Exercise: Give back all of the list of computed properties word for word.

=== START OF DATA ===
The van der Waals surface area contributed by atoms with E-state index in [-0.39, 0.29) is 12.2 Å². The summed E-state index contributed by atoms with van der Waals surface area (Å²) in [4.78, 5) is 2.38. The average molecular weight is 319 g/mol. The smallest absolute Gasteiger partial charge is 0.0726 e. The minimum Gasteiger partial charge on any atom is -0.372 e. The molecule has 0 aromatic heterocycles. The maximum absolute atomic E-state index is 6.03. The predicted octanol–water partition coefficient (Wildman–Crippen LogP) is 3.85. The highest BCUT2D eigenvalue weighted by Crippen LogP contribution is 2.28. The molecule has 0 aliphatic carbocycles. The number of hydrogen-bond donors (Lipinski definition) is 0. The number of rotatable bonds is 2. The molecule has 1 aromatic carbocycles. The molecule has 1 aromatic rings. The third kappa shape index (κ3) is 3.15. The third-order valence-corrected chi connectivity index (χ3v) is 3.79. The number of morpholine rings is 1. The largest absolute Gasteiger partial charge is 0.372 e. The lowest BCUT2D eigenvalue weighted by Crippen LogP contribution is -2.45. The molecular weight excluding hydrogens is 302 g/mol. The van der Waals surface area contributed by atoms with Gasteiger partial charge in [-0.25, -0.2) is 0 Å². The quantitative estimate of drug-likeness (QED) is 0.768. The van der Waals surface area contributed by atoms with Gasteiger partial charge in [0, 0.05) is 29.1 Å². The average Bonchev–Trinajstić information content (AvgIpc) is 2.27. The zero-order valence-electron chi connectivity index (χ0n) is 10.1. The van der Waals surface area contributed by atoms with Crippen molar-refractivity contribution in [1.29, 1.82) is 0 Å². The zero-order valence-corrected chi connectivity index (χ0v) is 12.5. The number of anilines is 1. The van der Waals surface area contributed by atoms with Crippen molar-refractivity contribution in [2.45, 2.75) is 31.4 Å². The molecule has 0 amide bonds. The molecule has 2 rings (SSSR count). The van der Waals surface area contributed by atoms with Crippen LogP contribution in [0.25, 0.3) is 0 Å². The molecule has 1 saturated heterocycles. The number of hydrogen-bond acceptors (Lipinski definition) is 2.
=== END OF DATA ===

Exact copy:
The van der Waals surface area contributed by atoms with E-state index in [-0.39, 0.29) is 12.2 Å². The summed E-state index contributed by atoms with van der Waals surface area (Å²) in [4.78, 5) is 2.38. The average molecular weight is 319 g/mol. The smallest absolute Gasteiger partial charge is 0.0726 e. The minimum Gasteiger partial charge on any atom is -0.372 e. The molecule has 0 aromatic heterocycles. The maximum absolute atomic E-state index is 6.03. The predicted octanol–water partition coefficient (Wildman–Crippen LogP) is 3.85. The highest BCUT2D eigenvalue weighted by Crippen LogP contribution is 2.28. The molecule has 0 aliphatic carbocycles. The number of hydrogen-bond donors (Lipinski definition) is 0. The number of rotatable bonds is 2. The molecule has 1 aromatic carbocycles. The molecule has 1 aromatic rings. The third kappa shape index (κ3) is 3.15. The third-order valence-corrected chi connectivity index (χ3v) is 3.79. The number of morpholine rings is 1. The largest absolute Gasteiger partial charge is 0.372 e. The lowest BCUT2D eigenvalue weighted by Crippen LogP contribution is -2.45. The molecular weight excluding hydrogens is 302 g/mol. The van der Waals surface area contributed by atoms with Gasteiger partial charge in [-0.25, -0.2) is 0 Å². The quantitative estimate of drug-likeness (QED) is 0.768. The van der Waals surface area contributed by atoms with Gasteiger partial charge in [0, 0.05) is 29.1 Å². The average Bonchev–Trinajstić information content (AvgIpc) is 2.27. The zero-order valence-electron chi connectivity index (χ0n) is 10.1. The van der Waals surface area contributed by atoms with Crippen molar-refractivity contribution in [1.29, 1.82) is 0 Å². The zero-order valence-corrected chi connectivity index (χ0v) is 12.5. The number of anilines is 1. The van der Waals surface area contributed by atoms with Crippen molar-refractivity contribution in [2.45, 2.75) is 31.4 Å². The molecule has 0 amide bonds. The molecule has 2 rings (SSSR count). The van der Waals surface area contributed by atoms with Crippen LogP contribution in [0.25, 0.3) is 0 Å². The molecule has 1 saturated heterocycles. The number of hydrogen-bond acceptors (Lipinski definition) is 2.